The gray-headed old man now gasped convulsively; and, wildly stretching forth his arms, he flung himself on the earth, as if to shut out the scene of almost inevitable death. The despairing men were, with hoarse, faint voices, hailing and cheering on the intrepid girl, and giving what snatches of instruction they could utter, as to the means of approaching them. But, alas! the utmost strength of a child, fortified, as it must have been, by a powerful feeling of religious confidence and a noble courage, was insufficient for so severe a struggle; and I had the deep anguish of seeing the wreck, and the forlorn brothers who hung upon it with a fierce yet enfeebled grasp, sweep by, within a dozen yards of the ferryboat.
At this moment old Reisacher started up, and he would have plunged into the merciless river, had I not forcibly held him back; but, screaming louder than the storm, his voice now reached Susannah; and it seemed at once to paralyze all her power and skill. She cast her looks by turns on the wretched objects she would have saved, and on the halfmaddened parent who seemed rushing in a frantic effort to assist her.
At this crisis, Martin * Buckholz, one of the brothers, perreiving that their combined hope of safety depended entirely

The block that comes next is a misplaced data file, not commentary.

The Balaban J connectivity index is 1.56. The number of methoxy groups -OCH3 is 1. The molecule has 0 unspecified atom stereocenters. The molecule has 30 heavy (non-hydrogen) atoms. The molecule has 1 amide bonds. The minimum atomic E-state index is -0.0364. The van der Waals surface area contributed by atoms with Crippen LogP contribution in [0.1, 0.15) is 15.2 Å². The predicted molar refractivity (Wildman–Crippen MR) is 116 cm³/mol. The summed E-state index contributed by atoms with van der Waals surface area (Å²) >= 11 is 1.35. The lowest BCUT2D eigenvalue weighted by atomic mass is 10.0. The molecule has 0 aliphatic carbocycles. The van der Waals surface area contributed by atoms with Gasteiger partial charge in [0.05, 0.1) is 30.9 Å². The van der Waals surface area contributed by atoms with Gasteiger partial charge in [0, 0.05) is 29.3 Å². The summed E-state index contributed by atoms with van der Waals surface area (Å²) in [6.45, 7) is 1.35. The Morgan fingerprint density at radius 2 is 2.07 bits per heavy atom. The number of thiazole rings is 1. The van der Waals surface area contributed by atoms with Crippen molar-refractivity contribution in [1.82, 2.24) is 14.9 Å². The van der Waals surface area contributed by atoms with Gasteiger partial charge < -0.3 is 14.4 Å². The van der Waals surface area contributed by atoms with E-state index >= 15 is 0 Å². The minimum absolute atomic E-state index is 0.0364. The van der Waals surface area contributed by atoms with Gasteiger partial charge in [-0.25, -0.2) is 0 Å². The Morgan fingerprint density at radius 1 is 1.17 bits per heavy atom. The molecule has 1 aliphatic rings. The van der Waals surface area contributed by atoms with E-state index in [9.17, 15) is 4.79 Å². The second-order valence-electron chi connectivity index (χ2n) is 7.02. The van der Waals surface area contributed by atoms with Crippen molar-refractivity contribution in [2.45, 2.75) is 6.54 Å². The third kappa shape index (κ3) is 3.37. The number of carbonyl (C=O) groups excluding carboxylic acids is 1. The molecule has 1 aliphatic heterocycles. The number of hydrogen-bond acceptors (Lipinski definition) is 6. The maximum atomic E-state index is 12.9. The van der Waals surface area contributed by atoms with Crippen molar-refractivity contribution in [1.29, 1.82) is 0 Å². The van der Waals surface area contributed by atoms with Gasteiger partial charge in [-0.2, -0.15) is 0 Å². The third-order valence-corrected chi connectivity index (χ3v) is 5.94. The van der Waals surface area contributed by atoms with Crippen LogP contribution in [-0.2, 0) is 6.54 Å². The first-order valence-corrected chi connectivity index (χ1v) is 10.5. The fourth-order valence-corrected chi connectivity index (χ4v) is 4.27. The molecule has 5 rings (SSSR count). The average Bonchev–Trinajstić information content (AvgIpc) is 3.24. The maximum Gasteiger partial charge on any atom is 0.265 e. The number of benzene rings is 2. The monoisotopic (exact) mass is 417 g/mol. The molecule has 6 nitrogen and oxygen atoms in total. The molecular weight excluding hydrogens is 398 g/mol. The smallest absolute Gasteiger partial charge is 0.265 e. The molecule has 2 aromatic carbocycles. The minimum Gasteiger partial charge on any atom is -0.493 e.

* Pronounced, Bookholts.
on the possibility of his gaining the ferry-boat, - for his companion could not swim, — resolved to trust himself, inexpert, exhausted, and encumbered as he was, to the chances of the torrent. He slipped down into the water, struck out his newnerved arms, to buffet every wave; and rolling and plunging with the fierce energy of despair, he, little by little, approached the skiff. Susannah regained her presence of mind; and she laboured at her oar with renewed strength and redoubled efforts. She soon met the bold swimmer : he grasped the prow,- heaved himself up the side, — caught the oar from his preserver's hands, – and though now a considerable distance from the heavy-rolling wreck, he came up with it just as his brother was fainting from exhaustion and terror, and lifted him safely into the skiff.